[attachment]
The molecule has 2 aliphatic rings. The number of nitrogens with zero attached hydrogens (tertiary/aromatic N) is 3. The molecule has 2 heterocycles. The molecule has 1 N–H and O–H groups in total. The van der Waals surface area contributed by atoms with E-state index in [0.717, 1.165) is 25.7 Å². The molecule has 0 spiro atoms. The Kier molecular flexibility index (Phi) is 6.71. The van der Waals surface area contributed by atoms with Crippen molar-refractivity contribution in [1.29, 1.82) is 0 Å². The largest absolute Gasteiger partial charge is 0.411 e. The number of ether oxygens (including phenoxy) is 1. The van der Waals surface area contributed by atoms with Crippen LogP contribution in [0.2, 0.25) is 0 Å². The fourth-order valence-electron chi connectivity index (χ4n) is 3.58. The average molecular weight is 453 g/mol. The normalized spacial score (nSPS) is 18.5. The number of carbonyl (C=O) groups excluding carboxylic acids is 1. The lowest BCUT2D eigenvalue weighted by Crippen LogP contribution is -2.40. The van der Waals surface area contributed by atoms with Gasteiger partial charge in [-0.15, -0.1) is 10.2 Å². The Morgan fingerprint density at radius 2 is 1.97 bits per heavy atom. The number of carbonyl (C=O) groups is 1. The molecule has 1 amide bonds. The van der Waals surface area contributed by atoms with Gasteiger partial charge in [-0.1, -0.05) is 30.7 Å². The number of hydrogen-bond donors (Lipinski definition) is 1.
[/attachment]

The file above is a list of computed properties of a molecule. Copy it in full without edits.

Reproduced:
The molecule has 2 aliphatic rings. The number of nitrogens with zero attached hydrogens (tertiary/aromatic N) is 3. The molecule has 2 heterocycles. The molecule has 1 N–H and O–H groups in total. The van der Waals surface area contributed by atoms with E-state index in [0.717, 1.165) is 25.7 Å². The molecule has 0 spiro atoms. The Kier molecular flexibility index (Phi) is 6.71. The van der Waals surface area contributed by atoms with Crippen molar-refractivity contribution in [1.29, 1.82) is 0 Å². The largest absolute Gasteiger partial charge is 0.411 e. The number of ether oxygens (including phenoxy) is 1. The van der Waals surface area contributed by atoms with Crippen LogP contribution in [0.2, 0.25) is 0 Å². The fourth-order valence-electron chi connectivity index (χ4n) is 3.58. The average molecular weight is 453 g/mol. The normalized spacial score (nSPS) is 18.5. The number of carbonyl (C=O) groups excluding carboxylic acids is 1. The lowest BCUT2D eigenvalue weighted by Crippen LogP contribution is -2.40. The van der Waals surface area contributed by atoms with Gasteiger partial charge in [-0.15, -0.1) is 10.2 Å². The Morgan fingerprint density at radius 2 is 1.97 bits per heavy atom. The number of carbonyl (C=O) groups is 1. The molecule has 1 amide bonds. The van der Waals surface area contributed by atoms with Gasteiger partial charge in [-0.1, -0.05) is 30.7 Å². The number of hydrogen-bond donors (Lipinski definition) is 1.